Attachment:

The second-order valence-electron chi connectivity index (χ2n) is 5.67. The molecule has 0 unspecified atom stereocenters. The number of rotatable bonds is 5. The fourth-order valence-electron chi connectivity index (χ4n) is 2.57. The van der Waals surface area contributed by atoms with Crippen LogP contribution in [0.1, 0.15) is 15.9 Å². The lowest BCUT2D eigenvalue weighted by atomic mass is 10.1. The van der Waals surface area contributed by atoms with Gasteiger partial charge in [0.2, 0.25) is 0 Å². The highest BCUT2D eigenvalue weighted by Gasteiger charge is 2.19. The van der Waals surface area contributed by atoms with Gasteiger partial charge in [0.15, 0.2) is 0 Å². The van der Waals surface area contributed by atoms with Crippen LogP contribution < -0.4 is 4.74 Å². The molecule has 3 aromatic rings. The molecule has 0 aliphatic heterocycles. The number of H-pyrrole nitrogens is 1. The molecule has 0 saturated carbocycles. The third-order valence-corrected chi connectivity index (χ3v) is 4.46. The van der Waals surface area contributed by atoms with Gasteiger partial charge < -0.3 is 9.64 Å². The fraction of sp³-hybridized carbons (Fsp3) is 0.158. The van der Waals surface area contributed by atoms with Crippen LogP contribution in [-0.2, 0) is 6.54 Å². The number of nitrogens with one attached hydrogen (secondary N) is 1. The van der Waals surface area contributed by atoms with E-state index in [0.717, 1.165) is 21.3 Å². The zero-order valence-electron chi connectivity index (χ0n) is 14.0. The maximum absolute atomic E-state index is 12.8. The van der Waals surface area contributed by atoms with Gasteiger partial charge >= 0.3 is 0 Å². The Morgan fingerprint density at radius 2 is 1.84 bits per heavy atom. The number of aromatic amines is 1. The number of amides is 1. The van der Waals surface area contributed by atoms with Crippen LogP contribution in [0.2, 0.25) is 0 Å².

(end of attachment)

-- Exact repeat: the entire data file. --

The second-order valence-electron chi connectivity index (χ2n) is 5.67. The molecule has 0 unspecified atom stereocenters. The number of rotatable bonds is 5. The fourth-order valence-electron chi connectivity index (χ4n) is 2.57. The van der Waals surface area contributed by atoms with Crippen LogP contribution in [0.1, 0.15) is 15.9 Å². The lowest BCUT2D eigenvalue weighted by atomic mass is 10.1. The van der Waals surface area contributed by atoms with Gasteiger partial charge in [0.2, 0.25) is 0 Å². The highest BCUT2D eigenvalue weighted by Gasteiger charge is 2.19. The van der Waals surface area contributed by atoms with Gasteiger partial charge in [0.15, 0.2) is 0 Å². The van der Waals surface area contributed by atoms with Crippen LogP contribution < -0.4 is 4.74 Å². The molecule has 3 aromatic rings. The molecule has 0 aliphatic heterocycles. The number of H-pyrrole nitrogens is 1. The molecule has 0 saturated carbocycles. The third-order valence-corrected chi connectivity index (χ3v) is 4.46. The van der Waals surface area contributed by atoms with Gasteiger partial charge < -0.3 is 9.64 Å². The fraction of sp³-hybridized carbons (Fsp3) is 0.158. The van der Waals surface area contributed by atoms with Crippen LogP contribution in [-0.2, 0) is 6.54 Å². The number of nitrogens with one attached hydrogen (secondary N) is 1. The van der Waals surface area contributed by atoms with E-state index in [0.717, 1.165) is 21.3 Å². The zero-order valence-electron chi connectivity index (χ0n) is 14.0. The maximum absolute atomic E-state index is 12.8. The van der Waals surface area contributed by atoms with Gasteiger partial charge >= 0.3 is 0 Å². The Morgan fingerprint density at radius 2 is 1.84 bits per heavy atom. The number of aromatic amines is 1. The number of amides is 1. The van der Waals surface area contributed by atoms with Crippen LogP contribution in [0.2, 0.25) is 0 Å².